Born on Canada's Prince Edward Island on April 11, 1934, he received a B.A. degree from Antioch College in Ohio in 1957 and attended Yale University, where he was awarded the Cook prize and the Bergin prize. After receiving his B.F.A. degree in 1959, Strand spent a year studying at the University of Florence on a Fulbright fellowship. In 1962 he received his M.A. degree from the University of Iowa.
He is the author of numerous collections of poetry, including Man and Camel (Knopf, 2006); Blizzard of One (1998), which won the Pulitzer Prize; Dark Harbor (1993); The Continuous Life (1990); Selected Poems (1980); The Story of Our Lives (1973); and Reasons for Moving (1968).
He has also published two books of prose, several volumes of translation (of works by Rafael Alberti and Carlos Drummond de Andrade, among others), several monographs on contemporary artists, and three books for children. He has edited a number of volumes, including 100 Great Poems of the Twentieth Century (W. W. Norton, 2005), The Golden Ecco Anthology (1994), The Best American Poetry 1991, and Another Republic: 17 European and South American Writers (with Charles Simic, 1976).
His honors include the Bollingen Prize, three grants from the National Endowment for the Arts, a National Institute of Arts and Letters Award, the 1974 Edgar Allen Poe Prize from The Academy of American Poets, and a Rockefeller Foundation award, as well as fellowships from The Academy of American Poets, the MacArthur Foundation, the Ingram Merrill Foundation.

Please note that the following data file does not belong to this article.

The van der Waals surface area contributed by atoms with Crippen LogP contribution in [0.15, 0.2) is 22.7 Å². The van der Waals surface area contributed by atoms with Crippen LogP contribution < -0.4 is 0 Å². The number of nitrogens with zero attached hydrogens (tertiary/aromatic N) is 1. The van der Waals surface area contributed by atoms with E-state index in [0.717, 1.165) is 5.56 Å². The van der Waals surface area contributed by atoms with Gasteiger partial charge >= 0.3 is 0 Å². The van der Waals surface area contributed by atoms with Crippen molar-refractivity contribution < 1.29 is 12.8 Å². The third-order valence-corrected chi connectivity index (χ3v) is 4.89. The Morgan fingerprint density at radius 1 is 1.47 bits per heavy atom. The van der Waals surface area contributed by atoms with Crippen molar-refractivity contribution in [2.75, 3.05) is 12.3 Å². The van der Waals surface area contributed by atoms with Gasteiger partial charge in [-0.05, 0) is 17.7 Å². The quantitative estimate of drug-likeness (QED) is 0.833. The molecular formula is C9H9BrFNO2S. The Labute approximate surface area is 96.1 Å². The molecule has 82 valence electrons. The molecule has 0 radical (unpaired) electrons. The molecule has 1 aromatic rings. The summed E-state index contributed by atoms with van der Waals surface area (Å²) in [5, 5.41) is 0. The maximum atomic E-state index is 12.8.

He has served as Poet Laureate of the United States and is a former Chancellor of The Academy of American Poets. He currently teaches English and Comparative Literature at Columbia University in New York.
Born in Kansas City, Missouri, on December 8, 1943; his father was an American pilot killed in the Second World War in 1944, when Tate was five months old.
His first collection of poems, The Lost Pilot (1967), was selected by Dudley Fitts for the Yale Series of Younger Poets while Tate was a still student at the University of Iowa Writers' Workshop, making him one of the youngest poets to receive the honor.
The collection was well-received, and influenced a generation of poets in the late sixties and seventies with its use of dream logic and psychological play. In a 1998 radio review, the critic Dana Gioia said about the debut: "Tate had domesticated surrealism. He had taken this foreign style, which had almost always seemed slightly alien in English—even among its most talented practitioners like Charles Simic and Donald Justice—and had made it sound not just native but utterly down-home."